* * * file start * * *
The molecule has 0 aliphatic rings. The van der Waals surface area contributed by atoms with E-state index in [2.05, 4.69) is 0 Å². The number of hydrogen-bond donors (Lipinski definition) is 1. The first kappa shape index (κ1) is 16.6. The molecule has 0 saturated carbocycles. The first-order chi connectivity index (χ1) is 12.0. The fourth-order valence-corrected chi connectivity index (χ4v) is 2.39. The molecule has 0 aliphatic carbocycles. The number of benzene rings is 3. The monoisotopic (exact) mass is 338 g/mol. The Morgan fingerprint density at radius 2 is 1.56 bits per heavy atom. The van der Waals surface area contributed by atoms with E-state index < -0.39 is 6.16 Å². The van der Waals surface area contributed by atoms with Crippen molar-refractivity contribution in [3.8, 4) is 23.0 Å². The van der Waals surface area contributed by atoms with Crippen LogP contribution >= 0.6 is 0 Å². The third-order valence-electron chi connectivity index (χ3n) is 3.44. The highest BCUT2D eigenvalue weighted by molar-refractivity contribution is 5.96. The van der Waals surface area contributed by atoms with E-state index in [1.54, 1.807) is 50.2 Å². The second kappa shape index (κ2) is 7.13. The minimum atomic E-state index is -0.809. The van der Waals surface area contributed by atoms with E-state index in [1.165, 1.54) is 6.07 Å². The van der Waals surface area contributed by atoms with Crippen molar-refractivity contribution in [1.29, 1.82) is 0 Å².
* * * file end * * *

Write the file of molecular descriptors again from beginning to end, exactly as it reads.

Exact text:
The molecule has 0 aliphatic rings. The van der Waals surface area contributed by atoms with E-state index in [2.05, 4.69) is 0 Å². The number of hydrogen-bond donors (Lipinski definition) is 1. The first kappa shape index (κ1) is 16.6. The molecule has 0 saturated carbocycles. The first-order chi connectivity index (χ1) is 12.0. The fourth-order valence-corrected chi connectivity index (χ4v) is 2.39. The molecule has 0 aliphatic carbocycles. The number of benzene rings is 3. The monoisotopic (exact) mass is 338 g/mol. The Morgan fingerprint density at radius 2 is 1.56 bits per heavy atom. The van der Waals surface area contributed by atoms with E-state index < -0.39 is 6.16 Å². The van der Waals surface area contributed by atoms with Crippen molar-refractivity contribution in [3.8, 4) is 23.0 Å². The van der Waals surface area contributed by atoms with Crippen LogP contribution >= 0.6 is 0 Å². The third-order valence-electron chi connectivity index (χ3n) is 3.44. The highest BCUT2D eigenvalue weighted by molar-refractivity contribution is 5.96. The van der Waals surface area contributed by atoms with E-state index in [1.54, 1.807) is 50.2 Å². The second kappa shape index (κ2) is 7.13. The minimum atomic E-state index is -0.809. The van der Waals surface area contributed by atoms with E-state index in [1.165, 1.54) is 6.07 Å². The van der Waals surface area contributed by atoms with Crippen molar-refractivity contribution in [1.29, 1.82) is 0 Å².